At Coronado Island Film Festival we’re watching a lot of movies these days, always on the lookout for something wonderful to tell you about. This week we discovered a real gem, one that’s guaranteed to make you laugh and cry and lift your weary quarantined spirits. It’s a sweet film for the whole family called “The Peanut Butter Falcon,” released last August and winning Audience Favorite Awards at nearly every summer film festival it entered. We found it on Amazon Prime for a modest rental fee.
It was conceived and written by two inexperienced first-time directors, Tyler Nilson and Michael Schwartz, with solid performances by Shia LeBoeuf (one of our favorite Hollywood badboys, perfectly cast), Dakota Johnson, and a completely endearing newcomer, Zack Gottsagen, a young man with Down Syndrome. The venerable Bruce Dern, in one of those small roles he invariably attacks with his usual crusty gusto, sets the movie’s tone in the early scenes.
Set in the picturesque Outer Banks of North Carolina, it tells the story of Zak (Gottsagen), an orphan with Down Syndrome, who ends up in a Virginia nursing home with Carl (Dern) as his roommate and Eleanor (Johnson) as his caregiver. Zak is obsessed with watching professional wrestling on TV, dreaming of one day studying with his hero, Salt Water Redneck (Thomas Hayden Church), and becoming a professional wrestler. Aided by Carl, Zak escapes the nursing home and heads off alone in search of Salt Water’s wrestling school.
In the Mark Twain-style adventure that follows, Zak hooks up with an outlaw-on-the-lam named Tyler (Le Boeuf), and “The Peanut Butter Falcon” soon becomes a good old-fashioned buddy tale, driven by the budding friendship of the unlikely fugitive duo of Zak and Tyler, with painterly images of the rural byways and misty rivers of North Carolina as a backdrop.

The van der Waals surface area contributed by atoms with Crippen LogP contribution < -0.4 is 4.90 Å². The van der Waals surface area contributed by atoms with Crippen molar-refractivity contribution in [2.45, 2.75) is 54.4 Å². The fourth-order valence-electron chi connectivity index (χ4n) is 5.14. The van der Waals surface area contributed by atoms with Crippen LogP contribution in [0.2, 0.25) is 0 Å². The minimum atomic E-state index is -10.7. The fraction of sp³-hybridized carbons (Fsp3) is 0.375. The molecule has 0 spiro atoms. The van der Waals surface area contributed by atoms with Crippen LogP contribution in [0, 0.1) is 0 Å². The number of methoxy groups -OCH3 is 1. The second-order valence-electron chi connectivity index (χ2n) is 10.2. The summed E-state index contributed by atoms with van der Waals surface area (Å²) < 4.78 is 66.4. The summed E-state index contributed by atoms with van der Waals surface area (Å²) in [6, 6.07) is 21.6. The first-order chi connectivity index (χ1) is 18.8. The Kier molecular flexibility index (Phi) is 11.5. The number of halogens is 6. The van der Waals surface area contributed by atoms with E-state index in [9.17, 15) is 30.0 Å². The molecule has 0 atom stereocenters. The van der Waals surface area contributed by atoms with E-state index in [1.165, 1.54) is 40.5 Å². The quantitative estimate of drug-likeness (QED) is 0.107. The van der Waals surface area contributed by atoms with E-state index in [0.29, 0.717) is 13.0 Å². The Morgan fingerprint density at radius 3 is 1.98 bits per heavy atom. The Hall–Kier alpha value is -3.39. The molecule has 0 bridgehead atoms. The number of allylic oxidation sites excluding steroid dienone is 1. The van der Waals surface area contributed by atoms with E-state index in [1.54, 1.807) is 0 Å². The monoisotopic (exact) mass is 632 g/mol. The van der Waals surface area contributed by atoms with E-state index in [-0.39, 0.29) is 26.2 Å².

Directors Nilson and Schwartz first met Zack Gottsagen at a summer camp for actors, some of whom were developmentally disabled. Zack let them know that his big dream was to become a movie star, and he asked them if they would make a movie and cast him in the leading role. Knowing very little at the time about how a movie was actually made, they wrote the script around Zack and persevered, learning on the job. Somehow assembling a first-rate cast of actors in the process, the result is this small, touching, beautiful film. Among its many awards and accolades was a nomination by the Directors Guild of America for Outstanding Directorial Achievement in First-Time Feature Film, and the 2020 Newcomer Award for Zack Gottsagen from the Hollywood Critics Association.
Meantime, we hope you are all staying healthy and strong. We look forward to the time when we’ll be together again in our beloved Village Theatre, watching movies on the big screen! Until then, we optimistically move forward with plans for a very special fifth anniversary celebration of Coronado Island Film Festival, Nov. 11-15. Visit coronadofilmfest.com for pass package information and year-round festival activity updates. We will get through this!
Doug St. Denis is the founder and chairman of Coronado Island Film Festival and can be reached at firstname.lastname@example.org